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WaterpikTM Water Flosser: Removes > 90% Of Biofilm On Titanium Implant Surface Disc; Better Than CHX, Titanium Brushes And Nylon Brushes

Effect of implant cleaning on surface alterations and titanium dissolution

Kotsakis G, Black R, Kum J et al. J Periodotol 2020; 1-12. DOI: 10.1002/JPER.20-0186. https://doi.org/10.1002/JPER.20-0186. Conducted at University of Washington, Seattle, USA.


To determine the effects that mechanical peri-implantitis treatments have on titanium implant surfaces, and whether surface changes are associated with increases in titanium dissolution and loss of cytocompatibility.


This study utilized two hundred acid etched micro-rough Titanium (Ti) discs as the substrate and multi species of human dental biofilm. A biofilm sample was obtain from a 56-year-old non-smoker male diagnosed with severe peri-implantitis. The biofilm sample was grown anaerobically on the 10 mm diameter Ti discs for 48 hrs. Sterile saline was used as negative control and 0.12% Chlorhexidine (CHX) was used as positive control. The mechanical treatments were a nylon brush (NB) and titanium brush (TB) with a surgical implant motor function at 300 rpms or a WaterpikTM water flosser (WF) on low setting or high setting for 30s.

The discs were assessed for biofilm removal using colony forming units (CFU), surface alterations using scanning electron microscopy (SEM), atomic force microscopy (AFM) and stereomicroscopic imaging, and corrosion resistance and titanium dissolution rates using electrochemical cell model (over 30 days). Cell viability relationship to Ti surface changes was assessed using a re-osseointegration model to evaluate the ability of osteoblasts to attach and proliferate following the different interventions.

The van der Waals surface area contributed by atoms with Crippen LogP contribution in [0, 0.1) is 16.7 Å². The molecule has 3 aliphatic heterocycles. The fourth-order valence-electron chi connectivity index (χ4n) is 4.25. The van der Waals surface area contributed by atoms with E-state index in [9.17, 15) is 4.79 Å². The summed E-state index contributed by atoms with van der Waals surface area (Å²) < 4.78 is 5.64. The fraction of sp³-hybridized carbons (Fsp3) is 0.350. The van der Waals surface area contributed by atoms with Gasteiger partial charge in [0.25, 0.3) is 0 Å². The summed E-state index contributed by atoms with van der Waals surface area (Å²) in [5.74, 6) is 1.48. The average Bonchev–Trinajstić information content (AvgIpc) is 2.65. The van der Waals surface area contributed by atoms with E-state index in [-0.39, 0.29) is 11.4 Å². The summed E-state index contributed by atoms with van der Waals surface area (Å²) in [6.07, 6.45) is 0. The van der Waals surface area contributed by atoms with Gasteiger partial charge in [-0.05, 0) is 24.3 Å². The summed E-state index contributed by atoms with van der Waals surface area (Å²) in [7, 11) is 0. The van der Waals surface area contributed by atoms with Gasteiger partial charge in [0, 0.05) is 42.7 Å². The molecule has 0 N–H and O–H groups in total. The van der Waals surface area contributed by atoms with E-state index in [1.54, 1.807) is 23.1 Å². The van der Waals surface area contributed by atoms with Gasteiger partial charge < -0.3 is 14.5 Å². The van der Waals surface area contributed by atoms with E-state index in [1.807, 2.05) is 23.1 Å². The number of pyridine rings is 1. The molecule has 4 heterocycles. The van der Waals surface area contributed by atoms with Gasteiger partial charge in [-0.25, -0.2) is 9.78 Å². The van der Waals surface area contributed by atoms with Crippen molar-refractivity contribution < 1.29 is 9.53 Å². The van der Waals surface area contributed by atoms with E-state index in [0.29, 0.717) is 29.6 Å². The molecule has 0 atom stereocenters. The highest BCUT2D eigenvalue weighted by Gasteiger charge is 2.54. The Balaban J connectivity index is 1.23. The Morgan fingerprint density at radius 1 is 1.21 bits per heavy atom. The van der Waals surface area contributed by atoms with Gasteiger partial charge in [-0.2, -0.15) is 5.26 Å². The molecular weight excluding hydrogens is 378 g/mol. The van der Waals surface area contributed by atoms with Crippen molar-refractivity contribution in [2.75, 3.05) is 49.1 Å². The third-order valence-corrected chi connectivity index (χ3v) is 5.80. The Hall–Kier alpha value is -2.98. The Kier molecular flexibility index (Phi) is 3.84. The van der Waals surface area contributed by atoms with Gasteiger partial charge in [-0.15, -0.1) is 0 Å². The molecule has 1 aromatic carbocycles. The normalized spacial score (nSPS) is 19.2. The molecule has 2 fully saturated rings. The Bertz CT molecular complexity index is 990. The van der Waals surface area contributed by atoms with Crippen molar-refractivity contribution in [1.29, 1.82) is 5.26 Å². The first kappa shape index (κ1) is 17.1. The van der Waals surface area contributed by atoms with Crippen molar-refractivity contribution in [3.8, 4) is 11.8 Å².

Biofilm removal: The WF groups showed >90% biofilm removal compared to saline solution (p<0.01). The CHX group was the least effective. The TB and NB showed partial biofilm removal.

Surface alterations: The WF and NB groups were similar to control demonstrating little to no change of the Ti surface. The Ti brush showed the most variation with larger peaks and valleys consistent with surface abrasion.

Corrosion resistance and dissolution rates: WF groups were the most stable resisting corrosion and dissolution of the Ti.

Cytocompatibility: WF groups and nylon brush group did not differ from control in number of live cell counts for increased compatibility. Ti brush and CHX had the least live cells.


The WaterpikTM water flosser was more effective in removing biofilm compared to CHX, nylon brush, and Ti brush.

Antimicrobial Effect Assays Images: Biofilm Removal After 30-Second Treatment

Green stain is live bacteria, and red stain is dead bacteria still on the disc. The black area shows where the bacteria was removed.

Image courtesy of Georgios A. Kotsaks, DDS, MS